Critic Jack Anderson reports that Nachtigall created the 67 panels in the work in 90 days, inspired by radio news reports, music he listened to while painting, books he was reading, and his day-to-day activities. “…these images are more emotions and ideas hurriedly scribbled,” Anderson writes. “They are urgent worried responses to the confusions that pop up daily in the world of adult affairs.” (Anderson, 2001)

Some panels in Excerpts From Conversations with Myself are taken directly from his childhood colouring books.  These include cartoonish superheroes, hot rods, and other emblems of adolescent power. Nachtigall was not one of those kids who coloured within the lines; he’s obviously not afraid to crayon across the page. (In fact, he applies paint directly from the tube to the canvas, or whatever  surface(an element of art) The outer or topmost boundary or layer of an object. Colours on any surface are determined by how incident rays of light strike it, and how a surface reflects, scatters, and absorbs those rays. The material qualities of a surface, as well as its form and texture further determine how it is seen and felt. (artlex.com) See also texture.  he’s using, bypassing the brush.)

With the spigot fully open, stream-of-consciousness  imageryAn image is a picture, idea, or impression of a person, thing, or idea; or a mental picture of a person, thing, or idea. The word imagery refers to a group or body of related images. (Artlex.com)  gushes over and around the panels. Sometimes Nachtigall successfully connects with our own anxieties concerning the daily news and the large and small issues that fill our lives every day, and communication happens. Sometimes not, in which case you can move on to the next panel. A different texture, another  foundAn image, material, or object, not originally intended as a work of art, that is obtained, selected, and exhibited by an artist, often without being altered in any way. The cubists, dadaists, and surrealists originated the use of found images / materials / objects. Although it can be either a natural or manufactured image / material / object, the term readymade refers only to those which were manufactured. Also known in the French, objet trouvé. (Artlex.com)  object, another personal observation or profound insight on what it means to be human awaits. Excerpts from conversations with myself reads like a personal journal chronicling the passage of time, inviting viewers to join the act of story-making.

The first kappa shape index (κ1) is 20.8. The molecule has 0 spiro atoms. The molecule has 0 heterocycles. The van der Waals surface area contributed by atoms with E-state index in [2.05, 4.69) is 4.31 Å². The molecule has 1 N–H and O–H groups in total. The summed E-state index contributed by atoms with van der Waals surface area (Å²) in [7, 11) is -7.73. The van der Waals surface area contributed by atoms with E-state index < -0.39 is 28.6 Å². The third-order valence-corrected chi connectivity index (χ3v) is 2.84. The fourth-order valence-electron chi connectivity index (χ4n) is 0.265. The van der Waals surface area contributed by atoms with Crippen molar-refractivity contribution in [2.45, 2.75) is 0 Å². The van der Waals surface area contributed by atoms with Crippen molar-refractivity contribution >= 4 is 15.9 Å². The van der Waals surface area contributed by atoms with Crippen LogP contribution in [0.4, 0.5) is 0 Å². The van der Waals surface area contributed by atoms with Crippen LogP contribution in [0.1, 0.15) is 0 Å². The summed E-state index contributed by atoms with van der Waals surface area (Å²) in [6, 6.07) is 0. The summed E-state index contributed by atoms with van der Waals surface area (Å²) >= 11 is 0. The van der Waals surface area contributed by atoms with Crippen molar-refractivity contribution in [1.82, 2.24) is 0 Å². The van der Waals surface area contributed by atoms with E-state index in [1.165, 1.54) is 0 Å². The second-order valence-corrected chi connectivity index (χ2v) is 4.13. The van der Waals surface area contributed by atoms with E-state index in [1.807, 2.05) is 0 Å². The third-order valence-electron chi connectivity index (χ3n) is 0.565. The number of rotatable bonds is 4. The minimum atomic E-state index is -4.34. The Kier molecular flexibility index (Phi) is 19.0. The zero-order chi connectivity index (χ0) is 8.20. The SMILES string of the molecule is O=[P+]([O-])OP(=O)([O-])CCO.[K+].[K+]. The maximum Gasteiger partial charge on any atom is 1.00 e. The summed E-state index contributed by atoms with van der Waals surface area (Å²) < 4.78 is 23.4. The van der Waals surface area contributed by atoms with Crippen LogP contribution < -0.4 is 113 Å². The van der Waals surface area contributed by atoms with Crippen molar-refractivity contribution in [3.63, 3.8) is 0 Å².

additional resources Becoming a Painter
Duration: 2:24 min
Size: 11191kb
Conversations with Myself
Duration: 2:12 min
Size: 9777kb